To access the secret stage "Out of This Dimension," destroy a huge asteroid in Level 3-2. A bird will appear, but instead of shooting it, fly into it. That will send you to an alternate dimension where nobody can contact you, galaxies look twisted and distorted, and your new arch-enemy is a humongous slot machine. The only way to "fight" it is to shoot its arm and hope you get lucky. Depending on what comes up on its slots, it might attack you, heal you, or just float there. The only way to win is to keep hitting that arm until you get three 7s. Once you do, you get the jackpot–in the form of a destroyed slot machine.

Unfortunately, this stage was apparently the inspiration for "what happens in Vegas, stays in Vegas," because you can't leave. Ever. Letters appear in front of you, and you can shoot them until they spell "The End," but that simply resets the letters so you can shoot them again. Fox is stuck here forever, and the only way to free him is to kill him. Or, as the real world calls it, "resetting the game."

Skyrim - Karstaag

Since it's a massive open-world game, many of Skyrim's bosses are optional. But few are more powerful than the main baddie, Alduin, the ancient world-eating dragon you're supposed to kill to save civilization. But there is one guy, Karstaag, who gives even Alduin the shakes and will challenge even the most hardened of Dragonborns.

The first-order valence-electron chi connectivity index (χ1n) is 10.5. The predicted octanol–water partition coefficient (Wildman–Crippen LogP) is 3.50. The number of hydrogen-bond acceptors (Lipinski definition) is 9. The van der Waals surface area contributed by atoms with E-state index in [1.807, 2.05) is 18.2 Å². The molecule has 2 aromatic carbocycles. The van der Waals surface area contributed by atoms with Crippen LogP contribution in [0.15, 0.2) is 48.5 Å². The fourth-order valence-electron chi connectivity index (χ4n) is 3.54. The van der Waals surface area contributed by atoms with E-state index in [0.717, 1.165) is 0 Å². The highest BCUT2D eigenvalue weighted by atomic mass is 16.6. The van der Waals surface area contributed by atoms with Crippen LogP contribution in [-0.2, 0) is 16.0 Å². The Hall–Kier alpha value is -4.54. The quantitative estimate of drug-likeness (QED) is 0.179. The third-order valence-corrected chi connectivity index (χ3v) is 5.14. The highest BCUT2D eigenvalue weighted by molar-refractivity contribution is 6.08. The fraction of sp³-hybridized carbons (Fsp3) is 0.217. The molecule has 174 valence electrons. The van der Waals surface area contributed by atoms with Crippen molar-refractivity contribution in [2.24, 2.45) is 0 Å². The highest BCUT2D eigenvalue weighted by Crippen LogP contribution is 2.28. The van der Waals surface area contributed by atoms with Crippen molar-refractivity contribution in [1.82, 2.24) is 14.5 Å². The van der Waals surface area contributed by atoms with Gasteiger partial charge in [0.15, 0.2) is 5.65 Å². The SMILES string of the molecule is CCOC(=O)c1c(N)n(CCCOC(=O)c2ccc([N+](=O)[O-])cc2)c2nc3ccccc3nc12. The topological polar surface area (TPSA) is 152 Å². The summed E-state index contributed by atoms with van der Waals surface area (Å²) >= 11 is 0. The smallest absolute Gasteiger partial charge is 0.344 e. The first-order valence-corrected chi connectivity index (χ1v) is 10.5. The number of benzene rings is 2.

To find Karstaag, you need the Dragonborn DLC, and to stumble across the secret quest, "Summoning Karstaag." Find the Karstaag's skull and return it to the ruins of his ancient castle. He'll reward you for doing this by kindly coming to life and doing his absolute best to mutilate you. He's a Frost Giant, after all, and they're rarely friendly even when in a good mood. Considering he was killed 200 years ago in Elder Scrolls 3, and now you're trying to kill him again, he's definitely not in a good mood.